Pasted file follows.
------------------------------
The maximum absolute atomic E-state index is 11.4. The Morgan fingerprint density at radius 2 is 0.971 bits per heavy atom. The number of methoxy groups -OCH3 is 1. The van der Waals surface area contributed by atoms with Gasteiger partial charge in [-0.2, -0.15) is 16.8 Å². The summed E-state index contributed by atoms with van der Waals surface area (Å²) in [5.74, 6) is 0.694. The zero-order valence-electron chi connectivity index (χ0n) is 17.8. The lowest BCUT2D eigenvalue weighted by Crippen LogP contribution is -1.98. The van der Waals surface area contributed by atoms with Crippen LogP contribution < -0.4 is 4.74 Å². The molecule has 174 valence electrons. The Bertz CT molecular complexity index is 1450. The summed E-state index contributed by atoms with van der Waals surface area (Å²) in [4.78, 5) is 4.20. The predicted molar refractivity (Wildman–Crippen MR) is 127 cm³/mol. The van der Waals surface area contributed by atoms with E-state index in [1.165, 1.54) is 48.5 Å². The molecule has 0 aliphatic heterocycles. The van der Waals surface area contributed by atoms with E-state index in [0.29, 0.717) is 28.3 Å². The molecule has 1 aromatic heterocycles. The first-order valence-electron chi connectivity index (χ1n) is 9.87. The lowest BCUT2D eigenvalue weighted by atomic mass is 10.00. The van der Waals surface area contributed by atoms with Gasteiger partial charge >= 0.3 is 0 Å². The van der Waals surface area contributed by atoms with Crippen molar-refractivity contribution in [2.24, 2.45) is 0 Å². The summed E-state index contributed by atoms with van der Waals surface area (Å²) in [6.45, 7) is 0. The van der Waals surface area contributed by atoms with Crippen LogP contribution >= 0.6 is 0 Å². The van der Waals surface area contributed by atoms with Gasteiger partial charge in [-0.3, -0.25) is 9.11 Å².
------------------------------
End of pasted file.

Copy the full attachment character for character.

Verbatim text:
The maximum absolute atomic E-state index is 11.4. The Morgan fingerprint density at radius 2 is 0.971 bits per heavy atom. The number of methoxy groups -OCH3 is 1. The van der Waals surface area contributed by atoms with Gasteiger partial charge in [-0.2, -0.15) is 16.8 Å². The summed E-state index contributed by atoms with van der Waals surface area (Å²) in [5.74, 6) is 0.694. The zero-order valence-electron chi connectivity index (χ0n) is 17.8. The lowest BCUT2D eigenvalue weighted by Crippen LogP contribution is -1.98. The van der Waals surface area contributed by atoms with Crippen LogP contribution < -0.4 is 4.74 Å². The molecule has 174 valence electrons. The Bertz CT molecular complexity index is 1450. The summed E-state index contributed by atoms with van der Waals surface area (Å²) in [4.78, 5) is 4.20. The predicted molar refractivity (Wildman–Crippen MR) is 127 cm³/mol. The van der Waals surface area contributed by atoms with E-state index in [1.165, 1.54) is 48.5 Å². The molecule has 0 aliphatic heterocycles. The van der Waals surface area contributed by atoms with E-state index in [0.29, 0.717) is 28.3 Å². The molecule has 1 aromatic heterocycles. The first-order valence-electron chi connectivity index (χ1n) is 9.87. The lowest BCUT2D eigenvalue weighted by atomic mass is 10.00. The van der Waals surface area contributed by atoms with Gasteiger partial charge >= 0.3 is 0 Å². The van der Waals surface area contributed by atoms with Crippen molar-refractivity contribution in [2.24, 2.45) is 0 Å². The summed E-state index contributed by atoms with van der Waals surface area (Å²) in [6.45, 7) is 0. The van der Waals surface area contributed by atoms with Crippen LogP contribution >= 0.6 is 0 Å². The van der Waals surface area contributed by atoms with Gasteiger partial charge in [-0.3, -0.25) is 9.11 Å².